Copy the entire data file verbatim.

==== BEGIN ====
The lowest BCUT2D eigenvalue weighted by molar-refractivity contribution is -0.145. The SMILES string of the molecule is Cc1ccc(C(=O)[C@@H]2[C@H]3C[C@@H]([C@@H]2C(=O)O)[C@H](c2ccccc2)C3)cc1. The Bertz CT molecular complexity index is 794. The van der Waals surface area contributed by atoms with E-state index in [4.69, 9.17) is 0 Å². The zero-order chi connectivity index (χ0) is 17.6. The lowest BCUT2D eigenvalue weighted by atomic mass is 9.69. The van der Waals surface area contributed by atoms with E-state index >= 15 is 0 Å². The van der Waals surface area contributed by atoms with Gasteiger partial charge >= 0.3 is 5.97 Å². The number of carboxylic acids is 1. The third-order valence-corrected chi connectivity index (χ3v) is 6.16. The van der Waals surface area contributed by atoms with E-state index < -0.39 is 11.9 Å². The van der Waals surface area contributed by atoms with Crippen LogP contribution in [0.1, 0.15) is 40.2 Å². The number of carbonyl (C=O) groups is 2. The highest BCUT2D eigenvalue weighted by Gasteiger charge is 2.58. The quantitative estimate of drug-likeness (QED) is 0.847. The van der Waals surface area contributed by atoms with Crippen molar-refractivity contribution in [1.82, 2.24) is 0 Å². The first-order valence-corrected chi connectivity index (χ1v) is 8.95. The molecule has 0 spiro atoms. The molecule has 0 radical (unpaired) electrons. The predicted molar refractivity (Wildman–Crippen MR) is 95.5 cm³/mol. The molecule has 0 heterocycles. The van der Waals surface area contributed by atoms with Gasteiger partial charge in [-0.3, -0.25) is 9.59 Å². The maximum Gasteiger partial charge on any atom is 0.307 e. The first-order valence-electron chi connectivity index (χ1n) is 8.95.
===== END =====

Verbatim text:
The lowest BCUT2D eigenvalue weighted by molar-refractivity contribution is -0.145. The SMILES string of the molecule is Cc1ccc(C(=O)[C@@H]2[C@H]3C[C@@H]([C@@H]2C(=O)O)[C@H](c2ccccc2)C3)cc1. The Bertz CT molecular complexity index is 794. The van der Waals surface area contributed by atoms with E-state index in [4.69, 9.17) is 0 Å². The zero-order chi connectivity index (χ0) is 17.6. The lowest BCUT2D eigenvalue weighted by atomic mass is 9.69. The van der Waals surface area contributed by atoms with E-state index >= 15 is 0 Å². The van der Waals surface area contributed by atoms with Gasteiger partial charge >= 0.3 is 5.97 Å². The number of carboxylic acids is 1. The third-order valence-corrected chi connectivity index (χ3v) is 6.16. The van der Waals surface area contributed by atoms with E-state index < -0.39 is 11.9 Å². The van der Waals surface area contributed by atoms with Crippen LogP contribution in [0.1, 0.15) is 40.2 Å². The number of carbonyl (C=O) groups is 2. The highest BCUT2D eigenvalue weighted by Gasteiger charge is 2.58. The quantitative estimate of drug-likeness (QED) is 0.847. The van der Waals surface area contributed by atoms with Crippen molar-refractivity contribution in [1.82, 2.24) is 0 Å². The first-order valence-corrected chi connectivity index (χ1v) is 8.95. The molecule has 0 spiro atoms. The molecule has 0 radical (unpaired) electrons. The predicted molar refractivity (Wildman–Crippen MR) is 95.5 cm³/mol. The molecule has 0 heterocycles. The van der Waals surface area contributed by atoms with Gasteiger partial charge in [-0.3, -0.25) is 9.59 Å². The maximum Gasteiger partial charge on any atom is 0.307 e. The first-order valence-electron chi connectivity index (χ1n) is 8.95.